Illustration by Amos Biderman
Illustration by Amos Biderman
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When we got up a few Thursdays ago at the usual time of 6 A.M., there wasn’t a snowflake to be seen. The TV news said schools in Jerusalem would be open. Around 7, snow mixed with rain started to come down, school was still on, and Danny Rup, the popular TV weatherman, was smiling into the camera and saying things like “window of opportunity,” and that there was no way of knowing whether the snow would stick and pile up.

“Do you have enough food in the house?” my younger brother asked me on the phone.

“They don’t know if it’s going to pile up,” I told him.

“It’ll pile up, it’ll pile up,” he declared with the tenacity of a weather freak and an avowed lover of snow. This time, he didn’t come with his kids to stay with us for the snow in Jerusalem – he’d planned a surprise birthday party that day for his wife. “The snow will come down heavy until the middle of the day. Then it will stop for an hour and start again in the afternoon. There will be five centimeters [two inches],” he declared. “Go buy food.”

“But on television they’re saying…”

“Bro,” he interjected, “trust me. They don’t have a clue. According to satellite imagery and data I saw on weather forums, you guys won’t be able to leave the house until next Sunday.”

“Maybe we’ll let the kids stay home, after all?” I tried to speak softly to my wife, knowing her theories about my anxieties and her favorite sentence: “If you could shut us up in the house for all time, you would do it.”

The truth is, she’s right. I know this place isn’t all that safe, either, but it’s definitely a lot less dangerous than “outside.”

“But they’re saying on television there will be school today,” she replied. I noticed a tone of hesitancy in her voice, which I decided to exploit fully.

“Shall we wait a little longer?” I suggested. The snow was coming down more thickly, but not yet sticking. She nodded in agreement. I said I would make a shopping list, but my wife said we didn’t need anything. I said I was short of cigarettes and went to the neighborhood supermarket, which was empty. Besides the cigarettes, I bought some bread, a few potatoes and enough tins of preserves for a week. I didn’t want to overdo it; my wife doesn’t like it when I overdo it.

By the time I got home, City Hall had already announced that school was being canceled for the day. My wife became sad; I was happy. The children and I stood at the window and watched the snow come down, magically. My wife made breakfast in the kitchen. “Come and look,” I told her.

“And who will feed your children?” She didn’t come.



“Good morning,” I said to my wife as I sipped coffee in front of the screen after five days of Jerusalem snow-siege.

“Is there school today?”

“No,” I told her. “Nothing has changed.”

There were tears in her eyes, and I spotted that familiar threatening and accusing look. As though I was the one in City Hall who had decided the kids would stay home yet again.

“All in all, we were lucky,” I said like an idiot, hoping to console her. “We had everything: power, heating, a warm and cozy apartment, food. We should be thankful.”

“Be thankful?!” she snapped back. “Probably to you? Right? Thanks to you we didn’t become homeless people freezing by the roadside and shivering from cold and hunger – isn’t that so?”

“No,” I shot back, even though she was right. I wanted to take credit for the fact that, thanks to my hard work, we have a pleasant apartment that didn’t suffer from a power failure and the awful cold. “Just to be thankful, to look at the half-full glass.”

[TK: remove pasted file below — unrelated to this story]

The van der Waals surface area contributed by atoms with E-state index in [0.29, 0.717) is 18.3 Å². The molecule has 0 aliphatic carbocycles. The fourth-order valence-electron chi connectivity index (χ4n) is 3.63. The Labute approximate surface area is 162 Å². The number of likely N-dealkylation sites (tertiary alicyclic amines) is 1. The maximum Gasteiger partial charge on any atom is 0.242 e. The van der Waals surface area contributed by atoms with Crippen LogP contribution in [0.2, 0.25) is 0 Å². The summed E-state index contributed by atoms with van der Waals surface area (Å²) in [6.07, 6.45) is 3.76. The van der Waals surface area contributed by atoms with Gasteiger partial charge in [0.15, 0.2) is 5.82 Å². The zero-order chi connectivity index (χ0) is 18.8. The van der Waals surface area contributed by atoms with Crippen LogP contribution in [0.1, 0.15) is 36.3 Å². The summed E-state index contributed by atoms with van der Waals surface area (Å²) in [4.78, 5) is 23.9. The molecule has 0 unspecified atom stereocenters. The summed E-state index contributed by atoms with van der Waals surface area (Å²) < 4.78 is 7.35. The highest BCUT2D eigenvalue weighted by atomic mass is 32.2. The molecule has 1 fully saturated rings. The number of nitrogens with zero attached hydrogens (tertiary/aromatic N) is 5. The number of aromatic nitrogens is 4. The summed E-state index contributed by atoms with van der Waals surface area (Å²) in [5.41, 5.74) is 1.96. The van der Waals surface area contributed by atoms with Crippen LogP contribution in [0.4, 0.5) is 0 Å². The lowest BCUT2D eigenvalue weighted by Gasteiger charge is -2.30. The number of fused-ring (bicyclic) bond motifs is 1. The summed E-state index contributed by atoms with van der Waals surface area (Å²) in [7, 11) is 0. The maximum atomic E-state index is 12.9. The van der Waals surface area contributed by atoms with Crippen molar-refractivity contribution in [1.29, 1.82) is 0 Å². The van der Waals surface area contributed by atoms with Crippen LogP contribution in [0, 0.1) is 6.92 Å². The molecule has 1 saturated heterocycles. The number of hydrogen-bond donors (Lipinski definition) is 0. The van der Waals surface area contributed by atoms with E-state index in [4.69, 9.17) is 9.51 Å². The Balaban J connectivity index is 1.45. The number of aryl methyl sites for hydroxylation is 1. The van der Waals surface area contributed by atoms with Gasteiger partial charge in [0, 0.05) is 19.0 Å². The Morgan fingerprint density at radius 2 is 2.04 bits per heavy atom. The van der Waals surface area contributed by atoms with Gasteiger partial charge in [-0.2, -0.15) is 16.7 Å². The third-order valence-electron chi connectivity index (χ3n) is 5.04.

She gave a look that unmistakably said, “You’ll be better off if I don’t see you” – a look that added, “Scram, just get out of my sight!”

After five days of snow-siege, my wife simply could no longer stand looking at me, and neither of us could stand the kids. She stirred coffee dejectedly and opened the refrigerator to take out things for breakfast – one of four meals the children ate every day, without doing much between one meal and the next other than being bored and trying to kill one another.

“Ahhhhh,” I said, knowing full well that I should get out of the house if I had any hope of deferring the reasons for divorce. “I’ll go out to remove a little snow in the…”

“Excellent,” she said before I could finish the sentence.

“The neighbors have a shovel – I saw it in their garden.”

At 7 A.M. I found myself borrowing a shovel from the neighbors without their permission, positioning myself in front of our building and trying to shovel the snow. But what I’d imagined would be a simple act of removing feather-soft snow from the path turned out to be tough work of chopping stubborn ice. I hit the ice hard with the shovel and made slow progress, perspiring, panting and feeling blisters starting to develop on my hands.

I won’t give up, I decided, pounding the ice in an attempt to break it, knowing that I mustn’t hurry home. That would be too dangerous. Like an idiot, I’d thought that in the end it would be a romantic weekend. I’d even bought two bottles of red wine – both of which remained unopened.

“Well done,” a neighbor, whom I hadn’t seen before in the neighborhood, told me as she walked past the building and saw me laboring mightily to clear the path of the slippery, treacherous ice.

“Thanks,” I replied proudly.

“What’s your name?” she asked.

“Sayed,” I said, and paused for a moment, leaning on the shovel like a true pioneer, wiping the sweat from my brow and enjoying the word “Thanks” for my noble volunteering.

“If I give you a hundred shekels [$28], will you shovel our snow, too?”

“No, no, I’m not…” I stammered, reeling with shock.

“Two hundred,” she said, “and I’ll make you a cup of tea, too, so you’ll be happy. What do you say, Sa’id?”